Solar Power by Lorde. I’m basic, so sue me.
Taksim, my new favorite delivery place for Turkish food in BK.
The two beautiful weddings I attended last month.
My friends Joe and Darin, who just celebrated their Adoption Finalization for their beautiful baby Blair! Also grateful for the fact that I get to meet Blair very soon, thus witness firsthand the [highly enviable] effects of Trixie & Katya on infants.
The Other Two on HBO. (“Marry You At Recess” is stuck in my head forever.
My new hobby making beaded bracelets.
Are You Afraid of Erasure?
Stories from bi people in “straight-passing” relationships.
A week and a half ago I posted a question sticker to my Instagram story. The prompt was threefold:
Are you bisexual and in a “straight-passing” relationship?
Has that influenced your coming out / sexuality journey?
How has your partner supported you—or not?
I usually get between 30-300 responses to a question sticker. This time I got thousands. They weren’t just run-of-the-mill responses, either—so many people were sending stream of consciousness messages, baring their souls, and DMing me lengthy tomes so they could avoid the question sticker’s character count.
I was quite literally flabbergasted by this response (you know shit is real when you use the word “flabbergasted” and mean it). I knew this subject had been under-reported, but I had no idea how starved we all were to unload our closeted stories, share our bi struggles, and be seen in this context.
At first, I got defensive about the amount of emotional labor I’d have to do in reading these replies. Is no one in therapy anymore? I wondered. But then I thought back to my own therapy sessions before I was out—how I’d tried bringing up my bisexuality in several different sessions, only to have my therapist dismiss it or get uncomfortable and change the subject. Even when bi people do all the right things (like seek professional support for our mental health), it can still be hard for us to be taken seriously.
After reading through your responses and comments on this post (which took the full week and a half—and I’m not even sure I’m done yet), I decided the purest thing for me to do was to share some of those testimonies in their original form.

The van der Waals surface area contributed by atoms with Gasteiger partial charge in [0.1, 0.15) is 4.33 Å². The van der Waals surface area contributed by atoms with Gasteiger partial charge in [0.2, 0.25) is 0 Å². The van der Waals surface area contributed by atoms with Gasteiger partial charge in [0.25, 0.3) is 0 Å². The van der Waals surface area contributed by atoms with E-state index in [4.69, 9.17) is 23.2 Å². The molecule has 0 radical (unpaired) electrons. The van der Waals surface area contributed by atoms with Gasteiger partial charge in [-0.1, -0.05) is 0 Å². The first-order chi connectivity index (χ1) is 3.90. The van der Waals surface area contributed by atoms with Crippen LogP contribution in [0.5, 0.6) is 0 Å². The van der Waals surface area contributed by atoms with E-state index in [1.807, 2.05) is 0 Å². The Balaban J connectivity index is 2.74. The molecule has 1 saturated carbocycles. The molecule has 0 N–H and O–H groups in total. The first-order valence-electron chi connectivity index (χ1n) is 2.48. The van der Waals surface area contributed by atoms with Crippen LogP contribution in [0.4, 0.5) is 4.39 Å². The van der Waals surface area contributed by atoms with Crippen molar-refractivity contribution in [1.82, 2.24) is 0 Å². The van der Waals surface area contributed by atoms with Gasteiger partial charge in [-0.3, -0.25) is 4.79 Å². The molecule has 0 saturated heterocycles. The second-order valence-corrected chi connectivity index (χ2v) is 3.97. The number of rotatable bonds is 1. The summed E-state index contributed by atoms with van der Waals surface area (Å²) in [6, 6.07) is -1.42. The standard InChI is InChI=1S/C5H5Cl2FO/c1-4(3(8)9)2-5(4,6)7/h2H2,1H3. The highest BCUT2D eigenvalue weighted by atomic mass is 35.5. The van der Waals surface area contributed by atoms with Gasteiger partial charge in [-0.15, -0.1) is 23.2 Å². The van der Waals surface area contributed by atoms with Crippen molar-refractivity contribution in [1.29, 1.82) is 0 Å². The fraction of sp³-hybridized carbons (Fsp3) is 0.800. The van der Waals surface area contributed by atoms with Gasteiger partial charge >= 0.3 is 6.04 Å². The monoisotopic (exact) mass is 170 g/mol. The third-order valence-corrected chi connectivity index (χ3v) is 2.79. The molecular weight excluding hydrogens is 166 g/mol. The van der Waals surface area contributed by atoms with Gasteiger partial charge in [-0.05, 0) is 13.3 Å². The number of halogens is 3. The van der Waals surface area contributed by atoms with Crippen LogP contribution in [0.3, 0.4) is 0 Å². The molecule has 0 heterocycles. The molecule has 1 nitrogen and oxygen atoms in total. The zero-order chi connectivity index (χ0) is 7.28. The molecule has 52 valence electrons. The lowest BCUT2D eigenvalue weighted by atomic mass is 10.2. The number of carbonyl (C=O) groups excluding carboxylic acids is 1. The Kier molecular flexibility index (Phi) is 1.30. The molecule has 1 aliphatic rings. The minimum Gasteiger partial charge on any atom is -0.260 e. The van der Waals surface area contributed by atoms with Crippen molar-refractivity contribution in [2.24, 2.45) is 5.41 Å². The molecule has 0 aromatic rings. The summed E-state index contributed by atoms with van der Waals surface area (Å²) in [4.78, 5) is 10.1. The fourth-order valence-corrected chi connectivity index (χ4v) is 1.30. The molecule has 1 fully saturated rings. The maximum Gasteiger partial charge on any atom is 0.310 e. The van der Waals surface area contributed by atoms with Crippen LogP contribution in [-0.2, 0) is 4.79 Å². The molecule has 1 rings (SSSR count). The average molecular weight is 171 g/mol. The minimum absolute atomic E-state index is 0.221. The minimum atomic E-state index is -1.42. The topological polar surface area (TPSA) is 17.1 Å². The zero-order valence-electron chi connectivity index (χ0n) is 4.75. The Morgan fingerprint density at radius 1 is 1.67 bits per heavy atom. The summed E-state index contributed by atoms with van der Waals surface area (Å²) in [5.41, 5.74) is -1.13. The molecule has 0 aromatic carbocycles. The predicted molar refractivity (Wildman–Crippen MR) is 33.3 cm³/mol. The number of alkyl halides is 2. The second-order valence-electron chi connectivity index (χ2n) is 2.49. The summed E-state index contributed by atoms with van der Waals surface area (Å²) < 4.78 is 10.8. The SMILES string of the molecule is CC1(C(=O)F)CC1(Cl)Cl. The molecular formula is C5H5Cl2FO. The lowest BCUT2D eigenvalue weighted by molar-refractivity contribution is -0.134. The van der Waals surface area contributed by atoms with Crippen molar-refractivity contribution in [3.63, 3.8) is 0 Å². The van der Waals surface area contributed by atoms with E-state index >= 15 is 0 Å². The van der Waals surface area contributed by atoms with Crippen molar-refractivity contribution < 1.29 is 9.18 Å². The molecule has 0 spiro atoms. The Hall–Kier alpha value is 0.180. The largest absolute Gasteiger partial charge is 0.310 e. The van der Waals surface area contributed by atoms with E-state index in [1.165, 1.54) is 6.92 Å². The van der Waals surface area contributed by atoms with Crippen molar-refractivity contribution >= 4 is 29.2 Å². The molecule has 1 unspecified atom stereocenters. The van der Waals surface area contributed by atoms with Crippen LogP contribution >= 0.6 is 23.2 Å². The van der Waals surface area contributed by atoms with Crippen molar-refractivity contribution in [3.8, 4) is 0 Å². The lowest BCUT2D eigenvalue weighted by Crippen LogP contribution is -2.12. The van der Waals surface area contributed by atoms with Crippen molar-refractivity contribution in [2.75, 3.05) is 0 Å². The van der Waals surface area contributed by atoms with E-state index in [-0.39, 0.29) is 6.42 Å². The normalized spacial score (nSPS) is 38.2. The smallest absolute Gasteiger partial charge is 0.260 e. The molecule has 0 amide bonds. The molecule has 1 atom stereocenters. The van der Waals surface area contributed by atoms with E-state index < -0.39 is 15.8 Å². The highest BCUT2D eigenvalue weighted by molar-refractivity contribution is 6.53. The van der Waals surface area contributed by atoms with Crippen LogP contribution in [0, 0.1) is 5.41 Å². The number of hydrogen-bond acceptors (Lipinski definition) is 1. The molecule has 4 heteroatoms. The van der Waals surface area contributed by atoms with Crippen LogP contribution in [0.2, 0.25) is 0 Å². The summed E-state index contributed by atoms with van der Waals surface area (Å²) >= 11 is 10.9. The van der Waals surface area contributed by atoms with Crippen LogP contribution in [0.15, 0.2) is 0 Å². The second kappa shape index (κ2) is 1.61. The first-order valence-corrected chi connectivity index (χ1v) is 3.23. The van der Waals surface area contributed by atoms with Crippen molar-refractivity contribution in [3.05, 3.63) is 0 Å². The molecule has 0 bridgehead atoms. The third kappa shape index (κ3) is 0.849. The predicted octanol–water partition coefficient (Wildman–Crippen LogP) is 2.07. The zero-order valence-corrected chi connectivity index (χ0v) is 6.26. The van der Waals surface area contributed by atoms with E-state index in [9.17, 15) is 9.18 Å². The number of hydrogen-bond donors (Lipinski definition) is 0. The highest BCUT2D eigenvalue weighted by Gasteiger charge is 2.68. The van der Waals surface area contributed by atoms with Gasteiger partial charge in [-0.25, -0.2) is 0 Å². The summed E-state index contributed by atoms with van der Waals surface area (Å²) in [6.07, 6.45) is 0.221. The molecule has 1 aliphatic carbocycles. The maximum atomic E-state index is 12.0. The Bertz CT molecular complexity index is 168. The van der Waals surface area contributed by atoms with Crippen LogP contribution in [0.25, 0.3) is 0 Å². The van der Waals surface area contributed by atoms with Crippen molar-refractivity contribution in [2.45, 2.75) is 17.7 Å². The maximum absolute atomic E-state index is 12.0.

Below you’ll see stories and anecdotes from bi people in various types of relationships. All are anonymous, tied to a single initial. I tried to sort them and organize as best I could to give y’all some concrete takeaways, but if this is still a mess—hey, so are we.
Being bi in “straight-passing” relationships tends to bring up complex feelings around monogamy.
“My partner is supportive and asked lots of qs. But he isn’t open to opening the relationship at all, which I’m okay with for now.” — H.
“I’ve really struggled with this. My straight ex tried to be supportive but always ended up insecure and jealous.” — K.
“My partner is understanding, but I often feel like I’m missing out on something by being with a man. I only had one relationship with a woman. Before that I had been in love with my best friend in HS. Actually just last year she reached out to me and I can’t stop thinking about her.” — A.
“My ex was a gay woman, and she was not supportive. She said ‘You will leave me for men.’ It hurt.” — C.
“Married 10+ years. Started swinging. Realized I’m bi.” — N.
“I had a breakup because of this! I mentioned it off-hand because it was nbd to me, and he got all weird and said ‘then you should explore that side of you.’ I said, ‘thanks, I have, I don’t need tour permission?’ He just handled it poorly — super confused and threatened.” — E.
“I didn’t realize I was bi until I was married! Now we’re monogamous but I haven’t told either of our families. If I say I’m bi, most people go ‘awww but you’re married and don’t get to explore that”—then if I elaborate, it involves me sharing details from my partner/husband’s sex life that he might not want me to share.” — R.